A global financial crisis, high structural unemployment levels, and other events or circumstances beyond our control may adversely affect our industry, business, results of operations, contractual commitments, and access to capital.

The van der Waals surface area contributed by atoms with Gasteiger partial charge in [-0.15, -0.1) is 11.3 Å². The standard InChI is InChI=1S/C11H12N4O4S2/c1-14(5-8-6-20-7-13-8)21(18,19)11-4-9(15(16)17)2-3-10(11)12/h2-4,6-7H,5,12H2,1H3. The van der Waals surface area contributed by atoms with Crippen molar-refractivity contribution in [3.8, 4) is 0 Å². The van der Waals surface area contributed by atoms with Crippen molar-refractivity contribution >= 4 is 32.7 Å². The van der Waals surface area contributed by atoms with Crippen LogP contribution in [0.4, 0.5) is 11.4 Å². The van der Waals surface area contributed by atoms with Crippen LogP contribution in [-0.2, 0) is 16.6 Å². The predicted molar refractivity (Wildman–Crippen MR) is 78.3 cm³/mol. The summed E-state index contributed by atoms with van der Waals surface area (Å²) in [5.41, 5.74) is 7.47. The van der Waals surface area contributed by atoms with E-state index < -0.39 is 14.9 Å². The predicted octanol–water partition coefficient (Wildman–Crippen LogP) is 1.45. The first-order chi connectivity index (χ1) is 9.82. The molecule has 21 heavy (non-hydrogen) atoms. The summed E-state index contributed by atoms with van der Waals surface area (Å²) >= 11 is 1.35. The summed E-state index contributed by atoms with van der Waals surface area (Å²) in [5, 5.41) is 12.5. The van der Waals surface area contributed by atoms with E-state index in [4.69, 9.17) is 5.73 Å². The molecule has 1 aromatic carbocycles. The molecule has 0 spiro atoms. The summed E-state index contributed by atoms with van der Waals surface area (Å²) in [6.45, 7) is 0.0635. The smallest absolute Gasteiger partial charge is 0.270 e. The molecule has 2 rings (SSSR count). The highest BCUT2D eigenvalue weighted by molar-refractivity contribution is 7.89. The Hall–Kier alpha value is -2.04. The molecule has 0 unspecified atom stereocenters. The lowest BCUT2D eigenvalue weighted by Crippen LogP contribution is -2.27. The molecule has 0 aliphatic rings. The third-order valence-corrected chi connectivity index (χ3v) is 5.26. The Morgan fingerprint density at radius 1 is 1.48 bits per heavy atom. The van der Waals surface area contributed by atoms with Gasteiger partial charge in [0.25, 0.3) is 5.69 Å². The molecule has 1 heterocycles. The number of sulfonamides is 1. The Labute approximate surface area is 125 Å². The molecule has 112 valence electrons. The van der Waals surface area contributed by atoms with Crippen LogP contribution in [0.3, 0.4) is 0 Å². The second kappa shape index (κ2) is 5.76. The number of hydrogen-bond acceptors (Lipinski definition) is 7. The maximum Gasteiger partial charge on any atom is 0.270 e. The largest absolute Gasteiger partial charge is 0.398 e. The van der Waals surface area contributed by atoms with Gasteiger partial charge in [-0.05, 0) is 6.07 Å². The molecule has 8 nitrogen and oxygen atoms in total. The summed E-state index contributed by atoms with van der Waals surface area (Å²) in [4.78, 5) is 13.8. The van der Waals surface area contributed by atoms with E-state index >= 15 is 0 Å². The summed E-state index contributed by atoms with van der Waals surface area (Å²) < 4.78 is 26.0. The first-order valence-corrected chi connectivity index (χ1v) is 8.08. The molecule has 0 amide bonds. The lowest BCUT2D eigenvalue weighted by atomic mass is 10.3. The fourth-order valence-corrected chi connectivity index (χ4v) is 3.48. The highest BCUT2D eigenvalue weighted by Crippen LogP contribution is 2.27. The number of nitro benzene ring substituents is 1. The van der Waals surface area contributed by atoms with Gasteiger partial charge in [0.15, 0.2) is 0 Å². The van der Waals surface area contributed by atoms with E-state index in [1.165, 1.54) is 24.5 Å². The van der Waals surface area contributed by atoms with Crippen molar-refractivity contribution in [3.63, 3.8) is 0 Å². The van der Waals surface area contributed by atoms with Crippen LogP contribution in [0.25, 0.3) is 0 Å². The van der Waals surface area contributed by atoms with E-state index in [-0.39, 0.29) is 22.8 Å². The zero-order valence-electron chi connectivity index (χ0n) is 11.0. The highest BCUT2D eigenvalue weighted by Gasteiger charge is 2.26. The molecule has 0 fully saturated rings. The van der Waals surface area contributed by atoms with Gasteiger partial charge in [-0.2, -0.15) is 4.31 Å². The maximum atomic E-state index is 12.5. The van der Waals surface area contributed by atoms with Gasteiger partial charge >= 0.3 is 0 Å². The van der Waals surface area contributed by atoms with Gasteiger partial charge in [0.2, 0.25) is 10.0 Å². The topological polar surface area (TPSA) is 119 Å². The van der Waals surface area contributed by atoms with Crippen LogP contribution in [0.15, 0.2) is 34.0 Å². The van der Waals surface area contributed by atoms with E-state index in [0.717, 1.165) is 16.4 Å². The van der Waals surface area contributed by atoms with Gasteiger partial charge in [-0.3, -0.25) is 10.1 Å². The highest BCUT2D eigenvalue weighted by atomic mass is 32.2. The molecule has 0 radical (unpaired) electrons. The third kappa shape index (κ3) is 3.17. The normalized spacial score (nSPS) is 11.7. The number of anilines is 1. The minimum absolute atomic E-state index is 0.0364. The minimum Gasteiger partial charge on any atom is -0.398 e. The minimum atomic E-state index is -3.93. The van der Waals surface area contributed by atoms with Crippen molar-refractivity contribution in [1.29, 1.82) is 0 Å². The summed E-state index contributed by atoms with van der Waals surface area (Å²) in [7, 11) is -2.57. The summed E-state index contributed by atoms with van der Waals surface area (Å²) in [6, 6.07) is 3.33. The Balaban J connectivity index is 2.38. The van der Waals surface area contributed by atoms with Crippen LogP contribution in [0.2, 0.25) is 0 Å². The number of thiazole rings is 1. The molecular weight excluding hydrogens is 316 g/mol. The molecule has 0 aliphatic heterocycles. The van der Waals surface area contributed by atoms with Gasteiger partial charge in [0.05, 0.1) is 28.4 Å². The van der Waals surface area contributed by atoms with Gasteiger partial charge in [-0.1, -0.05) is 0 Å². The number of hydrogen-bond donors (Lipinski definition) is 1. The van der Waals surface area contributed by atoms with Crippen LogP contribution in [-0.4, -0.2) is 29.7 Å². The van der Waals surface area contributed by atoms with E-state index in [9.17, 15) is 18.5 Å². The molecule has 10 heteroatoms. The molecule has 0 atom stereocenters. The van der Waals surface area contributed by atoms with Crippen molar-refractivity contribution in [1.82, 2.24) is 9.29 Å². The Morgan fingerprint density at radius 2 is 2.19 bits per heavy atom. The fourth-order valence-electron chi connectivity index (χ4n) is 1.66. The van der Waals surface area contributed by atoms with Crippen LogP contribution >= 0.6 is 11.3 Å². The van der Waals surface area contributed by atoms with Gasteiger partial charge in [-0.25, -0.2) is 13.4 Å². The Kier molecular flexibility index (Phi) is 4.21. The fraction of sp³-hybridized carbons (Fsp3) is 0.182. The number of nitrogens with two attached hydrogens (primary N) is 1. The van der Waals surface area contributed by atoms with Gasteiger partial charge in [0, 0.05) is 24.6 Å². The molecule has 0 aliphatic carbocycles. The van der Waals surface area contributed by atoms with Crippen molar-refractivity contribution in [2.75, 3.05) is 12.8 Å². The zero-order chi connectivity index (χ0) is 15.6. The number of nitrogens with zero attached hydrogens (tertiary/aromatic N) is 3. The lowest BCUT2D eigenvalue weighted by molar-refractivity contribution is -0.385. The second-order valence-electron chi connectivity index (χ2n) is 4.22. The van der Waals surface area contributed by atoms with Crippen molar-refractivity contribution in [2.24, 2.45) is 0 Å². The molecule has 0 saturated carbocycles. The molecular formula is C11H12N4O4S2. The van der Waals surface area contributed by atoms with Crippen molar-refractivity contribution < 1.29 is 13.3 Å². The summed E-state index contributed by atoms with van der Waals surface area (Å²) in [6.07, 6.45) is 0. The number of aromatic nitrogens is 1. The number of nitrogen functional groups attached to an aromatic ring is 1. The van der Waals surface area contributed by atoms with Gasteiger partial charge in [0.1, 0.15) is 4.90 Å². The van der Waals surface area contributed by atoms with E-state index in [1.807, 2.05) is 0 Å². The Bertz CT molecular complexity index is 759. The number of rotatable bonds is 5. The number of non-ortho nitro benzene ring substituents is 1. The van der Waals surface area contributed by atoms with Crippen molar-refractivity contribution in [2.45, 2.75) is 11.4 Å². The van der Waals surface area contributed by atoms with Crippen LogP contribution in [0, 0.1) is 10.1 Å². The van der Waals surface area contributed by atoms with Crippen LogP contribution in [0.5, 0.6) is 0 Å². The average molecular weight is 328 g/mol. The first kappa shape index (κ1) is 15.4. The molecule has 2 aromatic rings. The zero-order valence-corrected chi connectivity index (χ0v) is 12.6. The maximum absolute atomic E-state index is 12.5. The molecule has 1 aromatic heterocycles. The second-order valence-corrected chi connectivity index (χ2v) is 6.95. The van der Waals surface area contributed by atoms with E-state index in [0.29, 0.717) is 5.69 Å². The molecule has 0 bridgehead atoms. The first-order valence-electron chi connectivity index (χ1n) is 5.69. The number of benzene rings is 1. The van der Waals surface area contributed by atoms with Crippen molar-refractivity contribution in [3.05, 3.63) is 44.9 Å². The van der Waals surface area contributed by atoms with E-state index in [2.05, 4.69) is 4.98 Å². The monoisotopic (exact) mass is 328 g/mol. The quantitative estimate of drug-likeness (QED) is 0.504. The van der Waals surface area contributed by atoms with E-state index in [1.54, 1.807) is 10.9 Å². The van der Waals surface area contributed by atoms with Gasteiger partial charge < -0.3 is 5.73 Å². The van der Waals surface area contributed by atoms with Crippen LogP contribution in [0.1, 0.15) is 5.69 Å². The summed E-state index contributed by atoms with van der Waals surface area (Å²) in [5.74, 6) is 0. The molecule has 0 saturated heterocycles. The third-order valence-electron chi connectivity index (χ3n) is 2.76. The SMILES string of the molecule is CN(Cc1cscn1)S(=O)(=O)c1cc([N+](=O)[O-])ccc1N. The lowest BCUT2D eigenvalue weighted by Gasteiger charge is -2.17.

What began initially in 2007 and 2008 as a “subprime” mortgage crisis turned into an extraordinary U.S. and worldwide structural economic and financial crisis, coupled with the rapid decline of the consumer economy. From 2008 through 2010, significant concerns over energy costs, geopolitical issues, the availability and cost of credit, the U.S. mortgage market, and a declining real estate market in the U.S. contributed to increased volatility, diminished expectations for the economy and the markets, and high levels of structural unemployment by historical standards. These factors, combined with volatile oil prices and fluctuating business and consumer confidence, precipitated a steep economic decline. From 2011 through 2016, the U.S. economy showed significant signs of improvement, but other economies around the world, including Europe, Japan, and China, continue to demonstrate sluggish, stagnant, or slowing growth. Further, severe financial and structural strains on the banking and financial systems have led to significant lack of trust and confidence in the global credit and financial system. Consumers and money managers have liquidated and may liquidate equity investments, and consumers and banks have held and may hold cash and other lower-risk investments, which has resulted in significant and, in some cases, catastrophic declines in the equity capitalization of companies and failures of financial institutions. Although U.S. bank earnings and liquidity are on the rebound, the potential of significant future bank credit losses creates uncertainty for the lending outlook.